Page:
Quantum CEO on EMC's buyout of Data Domain

EMC still needs to sort out its plans for data deduplication, he says

Now that EMC has purchased deduplication technology leader Data Domain, its reseller agreements with the likes of FalconStor Software Inc. and Quantum Corp. for the same type of single-instancing technology could be in jeopardy. Quantum resells both its tape libraries and dedupe software through EMC, sales that amount to less than 10 per cent of its revenue.

EMC sells two virtual tape libraries -- the DL3D 3000 and DL4000 -- that use rebranded deduplication software from Quantum and FalconStor and a disk-based backup appliance -- the Disk Library 3D 1500 -- that uses Quantum's software. During the Data Domain acquisition process, EMC CEO Joe Tucci said the other deduplication products would be complementary to Data Domain's. But Quantum CEO Rick Belluzzo said in an interview with Computerworld this week that he expects his company's reseller agreement with EMC to begin its decline over the next year or so.

Excerpts from that interview follow:

Has Joe Tucci talked to you about what EMC's relationship with Quantum will be in the future?

He has not been totally clear, because, frankly, he hasn't really known how this would all sort out. There was a lot of internal debate within EMC about what we offer as opposed to what Data Domain offers. I think they need to sort that out.

We believe Data Domain and [Quantum] have been moving toward the same place, and because of that, over time our technologies can't be complementary. They may be complementary in the short term, because of our enterprise focus with our VTL [virtual tape library] strength and Data Domain's midrange NAS focus. But we've been moving down stream and they've been moving up. It's a collision course.

It's important to note that EMC resells our tape archive system ... and he [Tucci] indicated that it will continue as an important part of their focus.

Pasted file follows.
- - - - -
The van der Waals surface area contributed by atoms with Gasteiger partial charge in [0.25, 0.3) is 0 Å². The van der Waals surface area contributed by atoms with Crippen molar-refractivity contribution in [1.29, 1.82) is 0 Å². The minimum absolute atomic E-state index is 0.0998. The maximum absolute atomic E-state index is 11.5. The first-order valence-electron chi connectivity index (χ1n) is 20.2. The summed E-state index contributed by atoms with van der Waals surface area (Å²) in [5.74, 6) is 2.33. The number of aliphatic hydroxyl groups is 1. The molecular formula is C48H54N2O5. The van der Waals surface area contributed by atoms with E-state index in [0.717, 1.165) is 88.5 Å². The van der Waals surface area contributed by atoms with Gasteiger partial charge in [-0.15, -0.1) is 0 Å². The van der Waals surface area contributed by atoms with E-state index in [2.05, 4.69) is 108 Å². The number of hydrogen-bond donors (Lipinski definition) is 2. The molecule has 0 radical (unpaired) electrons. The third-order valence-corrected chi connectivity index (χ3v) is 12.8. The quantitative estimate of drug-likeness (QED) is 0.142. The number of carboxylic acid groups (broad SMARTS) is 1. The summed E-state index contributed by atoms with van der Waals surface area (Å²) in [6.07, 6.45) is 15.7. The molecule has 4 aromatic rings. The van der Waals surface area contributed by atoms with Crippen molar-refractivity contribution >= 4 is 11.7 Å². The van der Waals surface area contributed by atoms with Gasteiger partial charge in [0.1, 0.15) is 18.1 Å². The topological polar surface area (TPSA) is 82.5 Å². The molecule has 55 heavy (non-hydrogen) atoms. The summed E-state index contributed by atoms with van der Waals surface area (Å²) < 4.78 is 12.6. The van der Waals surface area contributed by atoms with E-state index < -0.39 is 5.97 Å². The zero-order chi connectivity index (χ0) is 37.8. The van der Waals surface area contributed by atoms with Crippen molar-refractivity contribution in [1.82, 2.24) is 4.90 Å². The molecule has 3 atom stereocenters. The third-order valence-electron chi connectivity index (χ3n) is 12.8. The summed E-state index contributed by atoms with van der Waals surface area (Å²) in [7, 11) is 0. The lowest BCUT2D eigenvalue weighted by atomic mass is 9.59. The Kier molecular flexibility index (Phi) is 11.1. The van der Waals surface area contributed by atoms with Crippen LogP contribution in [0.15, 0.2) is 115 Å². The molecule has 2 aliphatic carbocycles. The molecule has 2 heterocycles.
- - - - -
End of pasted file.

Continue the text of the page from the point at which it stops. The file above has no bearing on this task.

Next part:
So how will the loss of that part of your reseller business with EMC affect Quantum?

The EMC-Data Domain thing is a wild card and certainly changes a lot of things. We expect that revenue [recognized from selling deduplication technology to EMC] to be flat. We also recognize that EMC will be focused more on their Data Domain technology very aggressively over the next year and that that opportunity will diminish for us over the next year.

Our mission is to build on top of that [lost revenue] with our new DXi backup disk array line opportunity. This is a very exciting space. The market is going to triple over next few years. It's got a lot of potential and we're pleased to be where we are as a company. But we have a lot of work to do and now's the time to do with that revenue stream what we've done with the rest of the business and that's to make the transition that will make us a systems company.

A lot of companies are using that term 'systems company' these days, but that can mean different things to different people. What does being a systems company mean to you?

It means we're going to sell systems in the backup, recovery and archive space that includes software -- versus hardware, which is traditionally where we've been as a company. And it means we will have a business model that reflects that, such as higher gross margins [and] more investment in R&D in those areas. So our intention is to take our tape systems and move to disk-based systems with a richer software stack around products such as our DXi and StorNext [data management software].

Are you considering any mergers with larger storage vendors?

Our strategy is to do one thing and that's to build our disk systems and software business. That is what's going to make us more valuable. We don't comment on M&As. This space is hot, and this action by EMC has raised the profile of deduplication. So we tend to focus more on what our partnerships are, rather than M&As; We've always felt that's out of our control. The only thing we can do is make the company more valuable, build more paths to market with other players, and if an acquisition is what's best for our shareholders, then we'll consider that.

So where does the future lie for Quantum?

Our intention is to move more into the midrange with a new platform and enhanced software and better NAS functionality. That's where we're headed. Our big focus has been on building our disk systems and software business. That's the area we feel is the big opportunity for the company. We developed that strategy a couple years ago. We are behind plan in building that business and we talked a lot [in our earnings call] about how to address that, given the fact that our relationship with EMC has changed.

To make a long story short, we really believe over the next several quarters it's important to grow sequential revenue momentum and show the growth and promise in this business. We'll do that through new products and changes in our sales and marketing organizations. Our company is very much focused toward this transition over the next several quarters as we move forward.

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Lucas Mearian

Computerworld
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